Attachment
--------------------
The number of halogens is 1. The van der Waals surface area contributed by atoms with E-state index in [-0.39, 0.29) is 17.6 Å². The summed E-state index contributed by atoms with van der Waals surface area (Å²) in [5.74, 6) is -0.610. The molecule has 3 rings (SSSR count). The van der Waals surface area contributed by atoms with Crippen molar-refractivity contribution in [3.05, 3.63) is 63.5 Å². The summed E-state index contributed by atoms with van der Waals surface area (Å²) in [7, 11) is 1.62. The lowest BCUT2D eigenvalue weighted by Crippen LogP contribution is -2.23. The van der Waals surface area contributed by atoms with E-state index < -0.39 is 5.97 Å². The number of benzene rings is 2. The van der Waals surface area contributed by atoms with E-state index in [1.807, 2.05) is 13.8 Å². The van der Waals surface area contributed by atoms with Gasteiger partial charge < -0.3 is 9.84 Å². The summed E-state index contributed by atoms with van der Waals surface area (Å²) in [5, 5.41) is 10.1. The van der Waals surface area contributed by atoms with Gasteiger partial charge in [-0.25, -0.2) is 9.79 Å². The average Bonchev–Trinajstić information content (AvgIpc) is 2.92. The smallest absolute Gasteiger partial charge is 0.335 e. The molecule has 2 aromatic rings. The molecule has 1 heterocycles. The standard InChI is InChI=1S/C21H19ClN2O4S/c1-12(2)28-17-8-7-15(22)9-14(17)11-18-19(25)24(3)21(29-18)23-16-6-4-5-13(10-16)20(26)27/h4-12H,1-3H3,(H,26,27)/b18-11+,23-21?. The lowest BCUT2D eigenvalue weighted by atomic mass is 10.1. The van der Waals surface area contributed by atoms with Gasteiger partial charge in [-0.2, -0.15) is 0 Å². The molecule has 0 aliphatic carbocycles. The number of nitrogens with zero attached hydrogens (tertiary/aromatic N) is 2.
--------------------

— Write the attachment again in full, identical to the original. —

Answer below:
The number of halogens is 1. The van der Waals surface area contributed by atoms with E-state index in [-0.39, 0.29) is 17.6 Å². The summed E-state index contributed by atoms with van der Waals surface area (Å²) in [5.74, 6) is -0.610. The molecule has 3 rings (SSSR count). The van der Waals surface area contributed by atoms with Crippen molar-refractivity contribution in [3.05, 3.63) is 63.5 Å². The summed E-state index contributed by atoms with van der Waals surface area (Å²) in [7, 11) is 1.62. The lowest BCUT2D eigenvalue weighted by Crippen LogP contribution is -2.23. The van der Waals surface area contributed by atoms with E-state index < -0.39 is 5.97 Å². The number of benzene rings is 2. The van der Waals surface area contributed by atoms with E-state index in [1.807, 2.05) is 13.8 Å². The van der Waals surface area contributed by atoms with Gasteiger partial charge < -0.3 is 9.84 Å². The summed E-state index contributed by atoms with van der Waals surface area (Å²) in [5, 5.41) is 10.1. The van der Waals surface area contributed by atoms with Gasteiger partial charge in [-0.25, -0.2) is 9.79 Å². The average Bonchev–Trinajstić information content (AvgIpc) is 2.92. The smallest absolute Gasteiger partial charge is 0.335 e. The molecule has 2 aromatic rings. The molecule has 1 heterocycles. The standard InChI is InChI=1S/C21H19ClN2O4S/c1-12(2)28-17-8-7-15(22)9-14(17)11-18-19(25)24(3)21(29-18)23-16-6-4-5-13(10-16)20(26)27/h4-12H,1-3H3,(H,26,27)/b18-11+,23-21?. The lowest BCUT2D eigenvalue weighted by atomic mass is 10.1. The van der Waals surface area contributed by atoms with Gasteiger partial charge in [-0.2, -0.15) is 0 Å². The molecule has 0 aliphatic carbocycles. The number of nitrogens with zero attached hydrogens (tertiary/aromatic N) is 2.